Brengle widened the purpose of the prayer bench. Originally a place to seek salvation, he designated it as the place to seek sanctification or the second blessing of holiness. While some corps introduced a holiness table as the locus of a sanctification response, Brengle always called people, whatever their spiritual need, to the mercy seat.
The term “mercy seat” first appeared in The War Cry in January 1882: “Several poor drunkards rose to their feet and walked boldly to the penitent form, where … they laid hold of Christ by faith … In the Theatre we had a glorious time, 14 souls found their way to the mercy seat.”
Although kneeling at the mercy seat is an outward sign of an inner spiritual impulse, the act is not a sacrament. The mercy seat is a place of grace but it is not the means of grace in the way that sacraments are perceived to be. Receiving salvation or holiness does not depend on spending time at the mercy seat. Salvationists believe in an any-time-any-place-anywhere-anyone God. Therefore, response to Him—communion with Him—does not depend on time or place. Salvation Army history is filled with instances of people finding God in the street, in hospitals, at home or in a bar.
The mercy seat is not a Salvation Army invention. It originates in the Bible. Just as the stars and stripes not only identify the U.S. but also symbolize her aspirations and values, so the biblical mercy seat represents deeper truths and principles.
The original mercy seat was the golden cover of the Ark of the Covenant. It was here that God promised Moses that He would appear and advise (Exodus 25:22). It was also the place where God would forgive sin. Leviticus 16 describes how on the Day of Atonement, the high priest made the annual sin offering for the Children of Israel. Among other ceremonies, using the substitution principle established with Abraham (Genesis 22), the priest killed a goat and sprinkled its blood on the mercy seat as a sign that atonement had been made.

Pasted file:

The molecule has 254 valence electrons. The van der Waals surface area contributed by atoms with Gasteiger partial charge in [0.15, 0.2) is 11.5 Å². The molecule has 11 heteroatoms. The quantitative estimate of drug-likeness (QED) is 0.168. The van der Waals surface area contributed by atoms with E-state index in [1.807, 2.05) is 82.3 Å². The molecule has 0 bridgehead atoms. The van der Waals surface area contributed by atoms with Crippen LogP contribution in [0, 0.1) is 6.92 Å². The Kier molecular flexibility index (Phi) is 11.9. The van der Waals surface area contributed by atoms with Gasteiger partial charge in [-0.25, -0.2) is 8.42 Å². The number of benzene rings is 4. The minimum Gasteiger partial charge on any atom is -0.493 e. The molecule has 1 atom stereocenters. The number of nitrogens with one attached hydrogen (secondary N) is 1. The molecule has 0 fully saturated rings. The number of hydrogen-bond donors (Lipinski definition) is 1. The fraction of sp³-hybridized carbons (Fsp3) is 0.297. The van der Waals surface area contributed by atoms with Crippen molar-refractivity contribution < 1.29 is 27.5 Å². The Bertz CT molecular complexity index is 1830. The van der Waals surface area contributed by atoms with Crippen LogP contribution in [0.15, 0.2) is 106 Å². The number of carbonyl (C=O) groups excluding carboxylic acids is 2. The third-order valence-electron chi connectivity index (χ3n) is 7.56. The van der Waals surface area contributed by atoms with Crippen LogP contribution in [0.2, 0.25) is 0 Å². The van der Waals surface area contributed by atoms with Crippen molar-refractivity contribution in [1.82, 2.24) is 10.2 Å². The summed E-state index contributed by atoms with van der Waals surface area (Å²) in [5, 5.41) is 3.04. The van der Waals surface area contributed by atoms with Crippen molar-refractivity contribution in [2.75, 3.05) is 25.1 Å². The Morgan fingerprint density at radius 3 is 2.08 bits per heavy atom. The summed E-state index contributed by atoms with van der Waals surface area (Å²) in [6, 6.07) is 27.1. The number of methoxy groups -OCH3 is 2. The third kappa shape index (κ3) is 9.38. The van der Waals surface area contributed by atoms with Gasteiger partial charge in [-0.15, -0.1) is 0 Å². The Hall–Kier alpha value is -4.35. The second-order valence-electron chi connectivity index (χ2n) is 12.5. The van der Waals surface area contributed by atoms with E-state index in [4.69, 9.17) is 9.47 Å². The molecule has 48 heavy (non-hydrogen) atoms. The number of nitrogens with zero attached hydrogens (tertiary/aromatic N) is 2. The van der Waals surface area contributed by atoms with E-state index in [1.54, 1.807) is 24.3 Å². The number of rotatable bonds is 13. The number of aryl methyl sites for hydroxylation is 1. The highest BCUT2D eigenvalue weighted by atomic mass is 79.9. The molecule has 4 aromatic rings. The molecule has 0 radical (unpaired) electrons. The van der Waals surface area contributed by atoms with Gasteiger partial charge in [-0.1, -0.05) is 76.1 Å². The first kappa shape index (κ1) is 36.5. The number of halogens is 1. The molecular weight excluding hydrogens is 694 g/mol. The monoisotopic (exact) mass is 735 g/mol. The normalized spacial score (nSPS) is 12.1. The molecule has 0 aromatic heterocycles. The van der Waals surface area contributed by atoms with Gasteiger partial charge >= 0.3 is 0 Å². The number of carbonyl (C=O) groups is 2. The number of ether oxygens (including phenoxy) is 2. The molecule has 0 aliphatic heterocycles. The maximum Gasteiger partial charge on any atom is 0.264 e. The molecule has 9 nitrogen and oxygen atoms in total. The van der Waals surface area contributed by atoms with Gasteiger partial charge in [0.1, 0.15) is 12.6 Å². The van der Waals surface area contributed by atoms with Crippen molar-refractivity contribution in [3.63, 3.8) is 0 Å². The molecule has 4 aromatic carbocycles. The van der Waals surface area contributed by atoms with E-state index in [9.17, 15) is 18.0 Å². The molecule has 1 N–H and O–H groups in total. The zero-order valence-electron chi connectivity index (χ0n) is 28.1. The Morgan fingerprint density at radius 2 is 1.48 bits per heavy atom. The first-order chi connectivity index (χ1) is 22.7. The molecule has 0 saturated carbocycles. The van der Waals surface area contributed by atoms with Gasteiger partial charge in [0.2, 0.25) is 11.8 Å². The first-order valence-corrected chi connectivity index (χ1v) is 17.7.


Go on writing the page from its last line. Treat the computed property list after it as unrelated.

The Old Testament mercy seat, therefore, symbolized a God who was prepared to meet with, guide and forgive His people.
In the New Testament, these truths are found not in a golden lid but in a person—Jesus. Jesus appeared to humankind as God in the flesh (see John 1:14). Jesus sent His Spirit to “guide you into all truth” (John 16:13). As the “Lamb of God who takes away the sin of the world” (John 1:29), Jesus is the means by which, through repentance and faith, humankind can experience atonement.
This is what makes an Army mercy seat sacred. It has no inherent powers. It is not obligatory to kneel there. It is not a spiritual rite of passage. But the simple wooden bench symbolizes God’s gracious provision of His presence, empowerment and pardon. By virtue of being the location where sacred business is conducted, it is a special place. Because it is exclusively set aside as a meeting place with God, it is a holy place.
Since its adoption into the Army, the mercy seat has become a place where addicts have stood up sober, the defeated have found victory, the troubled have found peace, and the sinner has found salvation.
For further study
“The Mercy Seat Revisited” by Major Nigel Bovey (Shield Books, London, 2010): Since the genesis of The Salvation Army, the mercy seat has been central—architecturally and theologically—to its soul-saving mission. History testifies that at the mercy seat God changes lives. Nigel Bovey investigates the past to see how, where and why the mercy seat became the focal point of Salvationist worship and witness. With the help of personal insights from hundreds of other Salvationists, the author looks at how the mercy seat is currently used around the world and considers future challenges facing the mercy seat. He also examines the biblical foundations and scriptural principles for making a public response to God.